Update 9/10, 9:00 p.m.: Ross Ashley, 22, the man police say killed a Virginia Tech police officer before committing suicide, had broken up with his girlfriend over the summer and mentioned some family issues, reports the Associated Press. Friends and former classmates say Ashley was loyal and never hinted at plans for violence.
According to police, Ashley stole a car at gunpoint Wednesday from his landlord's office. On Thursday, authorities say he killed the police officer, and then shot himself in the parking lot on the Virginia Tech campus.
Nic Robinson, a 21-year-old history major at Radford University, where Ashley attended, tells AP, "Ross wasn't that kind of person. He was friendly, nice."
Robinson says Ashley never talked about guns or weapons, and he didn't use drugs or drink heavily, reports AP. Former classmates in his hometown of Spotsylvania, Va., described him as a hard-nosed football player who had a deep knowledge of the Bible.
According to AP, most residents in Spotsylvania didn't know the family, and people were "just kind of sad."
Ashley was a part-time student at Radford.
Update 12/9, 6:00 p.m.: Police have released the identity of the gunman in what is now being classified a murder-suicide on Virginia Tech's Blacksburg, Va. campus Thursday. Investigators have confirmed that Ross Ashley, 22, of Spotsylvania County fatally shot Virginia Tech Police Officer Derieck Crouse, before turning the gun on himself.
State police are still trying to establish a motive for the murder. They maintain that the shooter and the victim did not know one another.
Ashley, who was enrolled part-time at Radford University in Radford City, was identified in the theft of a Mercedes SUV in Radford on Dec. 7. He reportedly entered a real estate business wielding a handgun, and stole the keys from an employee.
Blacksburg Police notified the Radsford Police when they identified the vehicle abandoned near the Virginia Tech campus.
Update 12/9, 10:30 a.m.: At this time, there has not been any connection identified between Virginia Tech police officer Derieck Crouse and the shooter that appears to have killed Crouse and then himself Thursday, according to university spokesperson Corrine Geller.
During a press conference at Virginia Tech this morning, Geller added that it did not appear that the shooter had any other targets on the Virginia Tech campus, and said that the authorities believe the shooter had acted alone. Ballistics experts from the Virginia State Police have linked shell casings found near the bodies of the police officer and the suspect.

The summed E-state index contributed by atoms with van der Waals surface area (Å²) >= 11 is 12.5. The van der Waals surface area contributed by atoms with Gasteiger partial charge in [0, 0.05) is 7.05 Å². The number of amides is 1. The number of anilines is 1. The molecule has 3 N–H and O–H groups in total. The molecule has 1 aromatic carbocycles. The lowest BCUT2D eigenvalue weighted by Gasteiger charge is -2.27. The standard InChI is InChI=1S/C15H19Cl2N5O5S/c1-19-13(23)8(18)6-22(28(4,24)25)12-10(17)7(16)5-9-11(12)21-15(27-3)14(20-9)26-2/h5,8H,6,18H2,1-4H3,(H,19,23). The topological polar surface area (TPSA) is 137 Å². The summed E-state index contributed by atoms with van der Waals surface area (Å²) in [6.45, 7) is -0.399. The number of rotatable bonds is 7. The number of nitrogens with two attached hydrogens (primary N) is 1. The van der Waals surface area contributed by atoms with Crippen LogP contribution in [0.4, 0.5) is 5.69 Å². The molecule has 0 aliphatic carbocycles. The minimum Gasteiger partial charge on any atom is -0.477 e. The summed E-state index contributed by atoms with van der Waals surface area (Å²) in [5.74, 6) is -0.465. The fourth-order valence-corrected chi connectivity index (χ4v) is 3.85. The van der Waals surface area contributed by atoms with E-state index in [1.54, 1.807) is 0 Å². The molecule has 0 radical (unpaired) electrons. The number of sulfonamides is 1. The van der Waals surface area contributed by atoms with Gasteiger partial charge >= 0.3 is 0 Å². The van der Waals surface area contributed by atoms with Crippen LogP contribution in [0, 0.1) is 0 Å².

Local and state police are aiding with the investigation "to give our officers -- and Derieck's friends -- time to grieve," said Geller. Virginia Tech Police Chief Wendell Flinchum, in a press conference this morning, said that the department is in mourning over the loss of Officer Crouse.
"Words can't express the loss we've experienced in our own department," Flinchum said. "Derieck ... was a friend to many in our department. Derieck was a husband, a father, a son."
Update 12/9, 9:51 a.m.: The suspected shooter that killed a Virginia Tech police officer on campus there yesterday was not a student at the university, school officials say.. University and campus police officials are withholding the identity of the supposed shooter -- who was found dead on campus shortly after the police officer was shot -- until a medical examiner makes a positive identification and his next of kin can be notified, according to university spokeswoman Corrine Geller.
Police have still not identified the motive in the killing of the police officer on campus Thursday, says Geller.
Original story: The Virginia Tech campus in Blacksburg, Va. was the scene of violence Thursday afternoon as two men, including a campus police officer, were found shot dead, according to the university. Police believe the second man was the shooter, and that the "active threat" is over. Neither the victim nor the gunman have been identified.
Officials with the university say that the victim, a 4-year veteran of the campus police force, made a routine traffic stop in the parking lot of the Cassell Coliseum. A man approached the officer on foot, shooting and killing him in what Virginia Tech President Dr. Charles Steger called a "wanton act of violence."
The gunman -- described as a white male in grey sweatpants and a maroon hooded sweatshirt wearing a hat with a neon green brim -- fled the scene of the crime. He was later identified in another parking lot near Duck Pond a quarter-mile away, where he was found dead of a gunshot wound. It is unclear whether the wound was self-inflicted or received in an exchange with police.
A weapon was found near the body.
"In light of the turmoil and the trauma and the tragedy suffered by this
campus by guns, I can only say that words don’t describe our feelings
and they’re most elusive at this time," says Virginia Tech President Dr.
Charles Steger. "Our hearts are broken again, for the family of a
police officer, and we extend our deepest sympathy and condolences."
The Collegiate Times, a campus newspaper, reports that a candlelight vigil for the dead officer is planned for 6 p.m. Friday.
The university was the site of a tragic shooting in April 2007, when a student at the university killed 32 others before turning a gun on himself. Virginia Tech Police Chief Wendell Flinchum was in D.C. Thursday to appeal a $55,000 fine levied on the university for that incident, after the school waited more than two hours to send an email warning the campus community of the danger.
The response by campus authorities was prompt on Thursday, campus authorities sent emails and text messages to students and faculty every 30 minutes directing them to stay put. The campus was on lockdown for about four hours before students and faculty were urged to resume their normal activities.
The Associated Press contributed to this report.